This Harry James record is the first record on this Big Bands Forever Series. There are two volumes and each volume has two records. This is record one of the first volume.

I have a couple Harry James records, one of which I featured on the blog previously called Young Man With A Horn. I love that record and I really like this record as well. I big stand out on this record is track three "I've Heard That Song Before" which features vocals by Helen Forest. The other track I really like is track six "It's Been A Long, Long Time with Kitty Kallen pulling vocal duties. Something both these songs have in common is something I find with a lot of songs from this era, is that they have long instrumental openings before the vocals kick in. You don't find that much anymore in popular music. I actually like that a long, because the music has to be so good to pull you in that it doesn't rely on the lyric. Then when you are hooked the vocals come in and take it to the next level. There is a Benny Goodman track "Perfidia" on Swing into Spring that is structured like this as well and it is one of my all time favorite Big Band era songs.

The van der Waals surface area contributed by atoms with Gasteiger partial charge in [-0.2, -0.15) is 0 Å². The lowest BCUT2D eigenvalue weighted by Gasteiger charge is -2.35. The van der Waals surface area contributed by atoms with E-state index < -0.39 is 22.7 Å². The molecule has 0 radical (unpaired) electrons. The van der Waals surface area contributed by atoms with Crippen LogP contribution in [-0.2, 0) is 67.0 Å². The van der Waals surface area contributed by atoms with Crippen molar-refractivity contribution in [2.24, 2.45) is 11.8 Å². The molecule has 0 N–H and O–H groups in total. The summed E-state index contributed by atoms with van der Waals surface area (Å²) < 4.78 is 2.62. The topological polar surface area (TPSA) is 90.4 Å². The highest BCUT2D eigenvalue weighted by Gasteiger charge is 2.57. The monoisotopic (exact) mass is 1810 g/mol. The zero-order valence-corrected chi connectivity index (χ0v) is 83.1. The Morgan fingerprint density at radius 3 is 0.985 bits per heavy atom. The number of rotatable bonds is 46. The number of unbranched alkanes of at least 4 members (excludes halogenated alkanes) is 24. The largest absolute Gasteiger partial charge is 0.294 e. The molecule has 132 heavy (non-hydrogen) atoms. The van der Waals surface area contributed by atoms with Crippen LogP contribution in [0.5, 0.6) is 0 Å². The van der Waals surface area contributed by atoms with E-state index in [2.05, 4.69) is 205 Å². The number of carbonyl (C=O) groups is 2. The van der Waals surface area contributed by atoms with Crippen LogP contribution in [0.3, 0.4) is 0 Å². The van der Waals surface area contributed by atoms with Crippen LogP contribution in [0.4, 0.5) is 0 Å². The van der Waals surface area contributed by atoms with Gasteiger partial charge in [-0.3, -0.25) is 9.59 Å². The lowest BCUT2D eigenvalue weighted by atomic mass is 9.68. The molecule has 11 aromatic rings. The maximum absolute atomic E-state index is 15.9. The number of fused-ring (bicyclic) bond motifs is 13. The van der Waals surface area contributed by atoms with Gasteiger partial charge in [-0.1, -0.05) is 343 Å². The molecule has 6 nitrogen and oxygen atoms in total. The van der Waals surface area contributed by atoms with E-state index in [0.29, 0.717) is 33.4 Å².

The rest of the record is pretty good as well. The record has basically no information as far as the years of the songs or who the vocals are on the tracks. I've done my best to do some internet research to provide some of that information. I can't guarantee it, though. The rip isn't perfect by any means, but if you don't mind some crackles and pops give it a listen.


01 I Had The Craziest Dream (Featuring Helen Forrest)
02 Sleepy Lagoon
03 I've Heard That Song Before (Featuring Helen Forrest)
04 I'll Get By (As Long As I Have You (Featuring Dick Haymes)
05 One Dozen Roses (Featuring Jimmy Saunders)
06 It's Been A Long, Long Time (Featuring Kitty Kellen)
07 I Can't Begin To Tell You (Featuring Betty Grable)
08 Ciribiribin (They're So in Love)
09 All Of Nothing As All (Featuring Frank Sinatra)
10 You Made Me Love You


Harry James